Why a journey to joy? I’ll tell you friends, the last few months have not been particularly joyful. Work life is extremely stressful right now, and I wish I could say “this too shall pass” and “it’s only for a season.” But when you in the middle of a hot mess, platitudes do not cut it. When it comes right down to it, we are flesh and flesh gets sick and tired, then tired of being sick and tired, and then to I just don’t care, and then to “this” (insert whatever your “this” is) has to change. I miss my joy, and I want it back.
Make no mistake, I’m talking about joy, not happiness. I mean, I like happiness. Who doesn’t? Some writers have asserted that happiness is not biblical; that it is a worldly reaction to one’s circumstances. They argue that joy is biblical because God gives it. Both joy and happiness are biblical and from God. John Piper writes, “If you have nice little categories for ‘joy is what Christians have’ and ‘happiness is what the world has,’ you can scrap those when you go to the Bible, because the Bible is indiscriminate in its uses of the language of happiness and joy and contentment and satisfaction.”
Then the young woman will rejoice with dancing,
while young and old men rejoice together.
I will turn their mourning into joy,
give them consolation,
and bring happiness out of grief.
I assert that happiness comes as a result of the joy we have in our lives. So, yes, journey to joy and feel the happiness that comes with having pure joy. But how to get this joy or get it back?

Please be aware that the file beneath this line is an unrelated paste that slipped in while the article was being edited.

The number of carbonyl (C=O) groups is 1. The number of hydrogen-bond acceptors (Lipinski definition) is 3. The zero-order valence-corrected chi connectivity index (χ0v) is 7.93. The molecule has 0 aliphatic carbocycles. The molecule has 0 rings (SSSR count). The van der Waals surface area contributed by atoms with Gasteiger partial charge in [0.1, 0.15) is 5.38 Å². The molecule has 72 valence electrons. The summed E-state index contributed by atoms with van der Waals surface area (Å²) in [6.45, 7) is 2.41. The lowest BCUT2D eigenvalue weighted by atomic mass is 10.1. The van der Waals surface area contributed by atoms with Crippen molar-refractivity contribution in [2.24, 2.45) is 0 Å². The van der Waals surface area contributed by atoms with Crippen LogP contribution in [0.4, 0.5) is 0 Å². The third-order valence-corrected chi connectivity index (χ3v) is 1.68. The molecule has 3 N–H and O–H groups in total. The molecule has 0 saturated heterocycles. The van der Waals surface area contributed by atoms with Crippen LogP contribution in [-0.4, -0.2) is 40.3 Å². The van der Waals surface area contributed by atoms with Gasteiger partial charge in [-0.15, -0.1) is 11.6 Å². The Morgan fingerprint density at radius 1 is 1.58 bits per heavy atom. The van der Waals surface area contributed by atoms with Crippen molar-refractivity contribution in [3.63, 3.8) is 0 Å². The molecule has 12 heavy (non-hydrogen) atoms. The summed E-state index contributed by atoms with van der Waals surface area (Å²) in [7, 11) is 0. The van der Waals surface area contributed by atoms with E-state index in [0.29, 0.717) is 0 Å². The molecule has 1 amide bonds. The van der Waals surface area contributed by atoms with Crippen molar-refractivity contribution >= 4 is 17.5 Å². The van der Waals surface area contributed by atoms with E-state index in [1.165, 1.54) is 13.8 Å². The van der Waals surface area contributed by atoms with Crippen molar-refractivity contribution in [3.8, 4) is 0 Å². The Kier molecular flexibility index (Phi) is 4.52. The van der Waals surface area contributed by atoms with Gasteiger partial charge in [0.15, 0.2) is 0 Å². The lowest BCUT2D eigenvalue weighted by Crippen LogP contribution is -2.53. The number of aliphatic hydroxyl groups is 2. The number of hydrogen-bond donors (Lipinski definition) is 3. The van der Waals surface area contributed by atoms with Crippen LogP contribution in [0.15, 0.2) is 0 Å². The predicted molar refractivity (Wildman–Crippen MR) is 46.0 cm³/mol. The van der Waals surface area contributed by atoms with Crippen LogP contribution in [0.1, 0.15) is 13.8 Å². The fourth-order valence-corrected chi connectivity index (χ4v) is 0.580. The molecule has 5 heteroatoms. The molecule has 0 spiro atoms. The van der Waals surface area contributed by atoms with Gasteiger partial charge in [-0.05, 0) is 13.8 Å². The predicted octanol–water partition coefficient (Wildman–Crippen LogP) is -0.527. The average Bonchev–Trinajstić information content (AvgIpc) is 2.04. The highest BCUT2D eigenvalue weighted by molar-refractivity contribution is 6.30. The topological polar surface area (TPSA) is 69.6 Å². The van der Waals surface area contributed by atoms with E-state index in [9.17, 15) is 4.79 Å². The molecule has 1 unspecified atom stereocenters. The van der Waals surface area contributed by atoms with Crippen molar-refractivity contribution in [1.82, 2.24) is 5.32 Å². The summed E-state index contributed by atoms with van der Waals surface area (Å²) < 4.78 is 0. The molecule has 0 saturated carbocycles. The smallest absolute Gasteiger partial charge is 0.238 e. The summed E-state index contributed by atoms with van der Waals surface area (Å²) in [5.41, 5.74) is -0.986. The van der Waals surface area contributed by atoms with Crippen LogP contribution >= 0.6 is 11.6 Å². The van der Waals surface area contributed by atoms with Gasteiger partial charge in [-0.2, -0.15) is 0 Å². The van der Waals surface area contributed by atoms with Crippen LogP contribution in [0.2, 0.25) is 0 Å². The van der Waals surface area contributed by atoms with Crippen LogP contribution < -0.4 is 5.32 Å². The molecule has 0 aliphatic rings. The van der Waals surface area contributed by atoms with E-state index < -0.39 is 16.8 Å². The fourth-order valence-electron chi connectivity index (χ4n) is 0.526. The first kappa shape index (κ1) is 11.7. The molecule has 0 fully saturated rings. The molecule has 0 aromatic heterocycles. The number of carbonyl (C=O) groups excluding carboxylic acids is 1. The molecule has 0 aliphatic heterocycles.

My husband loves to work in his vegetable garden. It’s therapeutic for him. He and some of the fellas in our church have a healthy competition about the size and bounty of their vegetable produce. Is anyone surprised by this? He started this hobby the year after our last child went off to college. He had more free time since we were no longer hauling off to some soccer game somewhere two nights a week and almost every weekend. (Thank the Lord!) I remember after carefully plowing neat rows and hand-dropping seeds and carefully placing little plants, a dear deacon telling him, “now you have to pray over it and ask God to make it grow.” I remember thinking that praying over it was the difference maker. We could have the best soil, the right amount of water, high-quality seeds or plant, and perfect sunshine, but if it’s not from God, it won’t grow.
As I was reflecting this morning on how to get my joy back, God put Galatians 5:22-23 in my spirit.
But the fruit of the Spirit is love, joy, peace, patience, kindness, goodness, faithfulness, gentleness, self-control; against such things there is no law.
Joy is fruit of the Spirit. The Holy Spirit is the grower of the fruit. I can’t read enough self-help books about joy on Amazon to get it on my own. I can’t change the soil of my situation. I can’t improve the quality of the behavior of people causing angst in my life. But I can ask the Spirit for some joy fruit. Thank God that the Holy Spirit has a sharing soul and wants to give this fruit freely. The first step toward the journey to joy is to simply ask for it.